Bros Will Be Bros? The Effect of Fraternity Membership on Perceived Culpability for Sexual Assault
Rita Seabrook & Monique Ward
Violence Against Women, forthcoming


To examine the link between fraternity membership and sexual assault perpetration, we used an experimental design to assess the role of perceptions in an ambiguous sexual assault scenario. Undergraduates (N = 408) were randomly assigned to either an experimental group where the perpetrator is a fraternity member or a control group where no fraternity information is given. Males rated perpetrators as less guilty and victims as more culpable when the perpetrator was a fraternity member, suggesting that sexual violence may be reinforced among fraternity members as they are both more likely to perpetrate sexual assault and less likely to be blamed.

A new way to look at the data: Similarities between groups of people are large and important
Paul Hanel, Gregory Maio & Antony Manstead
Journal of Personality and Social Psychology, forthcoming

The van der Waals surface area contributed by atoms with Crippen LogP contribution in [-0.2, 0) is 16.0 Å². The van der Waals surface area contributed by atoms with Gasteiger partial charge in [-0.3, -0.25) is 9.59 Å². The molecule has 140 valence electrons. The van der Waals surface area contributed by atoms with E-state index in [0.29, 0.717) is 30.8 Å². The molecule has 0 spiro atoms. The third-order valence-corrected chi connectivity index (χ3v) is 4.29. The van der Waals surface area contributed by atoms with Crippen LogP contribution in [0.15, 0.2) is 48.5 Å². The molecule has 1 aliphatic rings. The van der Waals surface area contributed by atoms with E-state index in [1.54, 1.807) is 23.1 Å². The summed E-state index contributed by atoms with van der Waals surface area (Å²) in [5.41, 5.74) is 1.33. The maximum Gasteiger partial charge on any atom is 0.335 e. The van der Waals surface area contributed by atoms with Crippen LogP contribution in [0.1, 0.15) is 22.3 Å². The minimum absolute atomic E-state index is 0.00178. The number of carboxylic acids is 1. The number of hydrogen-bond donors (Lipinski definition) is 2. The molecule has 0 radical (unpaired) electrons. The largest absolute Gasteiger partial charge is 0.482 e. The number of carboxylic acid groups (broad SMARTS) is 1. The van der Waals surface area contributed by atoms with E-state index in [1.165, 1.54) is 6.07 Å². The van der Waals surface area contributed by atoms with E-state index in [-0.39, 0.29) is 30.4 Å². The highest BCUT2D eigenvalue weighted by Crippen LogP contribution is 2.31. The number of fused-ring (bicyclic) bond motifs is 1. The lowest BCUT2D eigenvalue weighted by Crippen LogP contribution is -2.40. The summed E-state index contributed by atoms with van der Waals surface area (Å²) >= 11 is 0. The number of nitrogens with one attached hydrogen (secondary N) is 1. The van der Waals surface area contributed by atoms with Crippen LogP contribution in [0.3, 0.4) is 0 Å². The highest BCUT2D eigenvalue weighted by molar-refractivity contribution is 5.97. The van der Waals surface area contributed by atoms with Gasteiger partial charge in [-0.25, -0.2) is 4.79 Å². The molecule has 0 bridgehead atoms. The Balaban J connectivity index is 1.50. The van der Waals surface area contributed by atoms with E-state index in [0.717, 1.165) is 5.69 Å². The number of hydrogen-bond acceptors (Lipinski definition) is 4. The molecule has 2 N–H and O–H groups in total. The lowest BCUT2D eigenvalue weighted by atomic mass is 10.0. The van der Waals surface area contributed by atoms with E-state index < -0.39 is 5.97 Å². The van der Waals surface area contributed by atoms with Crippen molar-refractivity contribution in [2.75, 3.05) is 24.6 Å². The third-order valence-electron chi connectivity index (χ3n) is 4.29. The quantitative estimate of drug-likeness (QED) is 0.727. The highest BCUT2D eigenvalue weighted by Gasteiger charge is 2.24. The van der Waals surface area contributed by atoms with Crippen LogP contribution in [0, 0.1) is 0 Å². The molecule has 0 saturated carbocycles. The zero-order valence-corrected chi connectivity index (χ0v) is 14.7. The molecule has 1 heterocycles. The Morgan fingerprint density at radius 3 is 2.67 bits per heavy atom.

Most published research focuses on describing differences, while neglecting similarities that are arguably at least as interesting and important. In Study 1, we modified and extended prior procedures for describing similarities and demonstrate the importance of this exercise by examining similarities between groups on 22 social variables (e.g., moral attitudes, human values, and trust) within 6 commonly used social categories: gender, age, education, income, nation of residence, and religious denomination (N = 86,272). On average, the amount of similarity between 2 groups (e.g., high vs. low educated or different countries) was greater than 90%. Even large effect sizes revealed more similarities than differences between groups. Studies 2–5 demonstrated the importance of presenting information about similarity in research reports. Compared with the typical presentation of differences (e.g., barplots with confidence intervals), similarity information led to more accurate lay perceptions and to more positive attitudes toward an outgroup. Barplots with a restricted y-axis led to a gross underestimation of similarities (i.e., a gross overestimation of the differences), and information about similarities was rated as more comprehensible. Overall, the presentation of similarity information achieves more balanced scientific communication and may help address the file drawer problem.